British model-turned-reality TV star Katie Price has hired the top female lawyer behind Sir Paul McCartney's 2008 divorce from Heather Mills. Following news of her split from husband Kieran Hayler amid allegations he cheated, Price has signed up Fiona Shackleton, who also acted on behalf of her cousin Nigella Lawson during her divorce from Charles Saatchi last year (13).
"Former Dancing With the Stars contestant Heather Mills was missing one leg and married Paul McCartney; somebody owes me two Beatles." Double amputee Amy Purdy, a champion snowboarder, jokes about her predecessor on U.S. competition show Dancing With the Stars.
Universal Pictures via Everett Collection
Seventeen years ago, Harrison Ford grumbled four simple words that defined a genre, a demographic, and a country: "Get off my plane." In a pre-9/11 world, there was no shortage of jingoistic glee in a movie like Air Force One, in which a man's man American president doled out justice to a militia of Russian loyalist terrorists who made the silly mistake of attempting to hijack his flight home from Moscow. In 2014, we don't have the luxury of facing a plotline like this with reckless merriment. There's a damp gravity to the premise behind movies like Non-Stop, which in another time would have been nothing more than Taken on a Plane. But rigidly conscious of the connotations that attach to a story about a hijacking of a civilian international flight into John F. Kennedy Airport in New York City, Non-Stop doesn't play too fast and loose. It still plays, and has some good fun doing so, but carefully.
From the getgo, we're anchored into the grim narrative of Liam Neeson's U.S. Air Marshall Bill Marks, who settles his demons with a healthy spoonful of whiskey. A dutiful officer even when liquored up, Marks eyeballs every nameless face in London's Heathrow Airport, silently introducing the bevvy of characters who'll come into play later on. After takeoff, Marks finds himself on the unwitting prowl for the anonymous party who's attempting to take down the red-eye through a series of manipulative text messages, well-timed threats, and clandestine killings. Chatty passenger Julianne Moore and flight attendant Michelle Dockery join Marks in his efforts to identify the mysterious criminal before the entire aircraft falls to his or her whims. So less Taken, more Murder, She Wrote.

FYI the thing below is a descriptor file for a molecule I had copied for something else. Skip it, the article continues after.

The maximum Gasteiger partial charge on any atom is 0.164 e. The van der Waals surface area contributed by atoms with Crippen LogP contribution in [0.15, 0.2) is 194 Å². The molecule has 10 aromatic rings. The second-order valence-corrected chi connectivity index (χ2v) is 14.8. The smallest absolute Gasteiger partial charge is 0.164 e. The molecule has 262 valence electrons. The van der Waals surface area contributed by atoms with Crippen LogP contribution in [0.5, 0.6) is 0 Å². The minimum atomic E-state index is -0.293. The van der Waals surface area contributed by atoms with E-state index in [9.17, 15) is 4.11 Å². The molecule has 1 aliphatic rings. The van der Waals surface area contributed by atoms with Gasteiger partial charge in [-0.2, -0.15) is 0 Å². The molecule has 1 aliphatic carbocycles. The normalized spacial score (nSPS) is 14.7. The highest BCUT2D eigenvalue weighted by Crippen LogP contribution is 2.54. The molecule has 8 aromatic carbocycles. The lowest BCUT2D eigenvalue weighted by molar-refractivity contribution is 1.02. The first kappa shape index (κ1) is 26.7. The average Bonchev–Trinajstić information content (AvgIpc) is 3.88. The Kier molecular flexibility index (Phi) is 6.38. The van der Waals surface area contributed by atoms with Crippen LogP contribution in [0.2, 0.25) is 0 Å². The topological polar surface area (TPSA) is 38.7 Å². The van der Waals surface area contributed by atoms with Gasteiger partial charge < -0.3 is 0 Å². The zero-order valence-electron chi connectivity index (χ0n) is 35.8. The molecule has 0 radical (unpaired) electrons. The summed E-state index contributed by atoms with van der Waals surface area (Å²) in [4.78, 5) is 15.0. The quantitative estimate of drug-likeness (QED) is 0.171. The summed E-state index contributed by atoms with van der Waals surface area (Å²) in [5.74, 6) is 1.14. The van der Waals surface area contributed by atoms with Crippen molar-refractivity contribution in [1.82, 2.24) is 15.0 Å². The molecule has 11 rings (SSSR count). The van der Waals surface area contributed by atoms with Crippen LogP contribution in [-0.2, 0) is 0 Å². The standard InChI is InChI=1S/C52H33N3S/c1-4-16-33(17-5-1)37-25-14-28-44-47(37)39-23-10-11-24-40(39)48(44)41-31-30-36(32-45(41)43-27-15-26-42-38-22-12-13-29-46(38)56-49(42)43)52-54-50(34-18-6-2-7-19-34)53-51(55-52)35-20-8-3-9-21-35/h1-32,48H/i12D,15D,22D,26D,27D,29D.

Our roundup of suspects challenges our (and their) preconceived notions, and quite laughably — most vocal among Neeson's fellow passengers are a white beta-male school teacher (Scoot McNairy), a black computer engineer with an attitude of entitlement (Nate Parker), a softspoken Middle Eastern surgeon whose headwear gets more than a few focal shots (Omar Metwally), a middle-aged white businessman whose latest account landed him more than your house is worth (Frank Deal), an irate black youngster draped in irreverence (Corey Hawkins), and a white, bald, machismo-howling New York cop who secretly accepts his gay brother (Corey Stoll). Just a few talking heads short of Do the Right Thing, Non-Stop manages to goof on each man's (notice that they're all men — Moore, Dockery, and a barely-in-the-movie Lupita Nyong’o are kept shy of the action for most of the film) distaste for and distrust of one another as they each try to sidle up to, or undermine the harried Marks.
Non-Stop plays an interesting game with its characters and its audience, simultaneously painting the ignorance of its characters with a thick coat of comedy while pointing its finger straight out at us with accusations that we, too, thought it was whoever we just learned it wasn't, and for all the wrong reasons. "Shame on you!" Non-Stop chides, adding, "But let's keep going, this is fun!"
The best player in the World for movie trailers, Hollywood interviews and movie clips.
It is fun — that's the miraculous thing. Without any "Get off my plane"s or "Yippee ki yay"s, Non-Stop keeps its action genre silliness in check (okay, there is a moment involving an airborne gun that'll institute some serious laugh-cheers), investing all of its good time in the game of claustrophobic Clue that we can't help but enjoy. It sacrifices some of its charm in a heavy-handed third act, tipping to one side of what was a pretty impressive balancing act up until that point. But its falter is not one that drags down the movie entirely. Fun and excitement are restored, sincerity is maintained, and even a few moments of sensitivity creep their way through. We might not live in a world of President Harrison Fords any longer, but Air Marshall Liam Neesons could actually be a step up.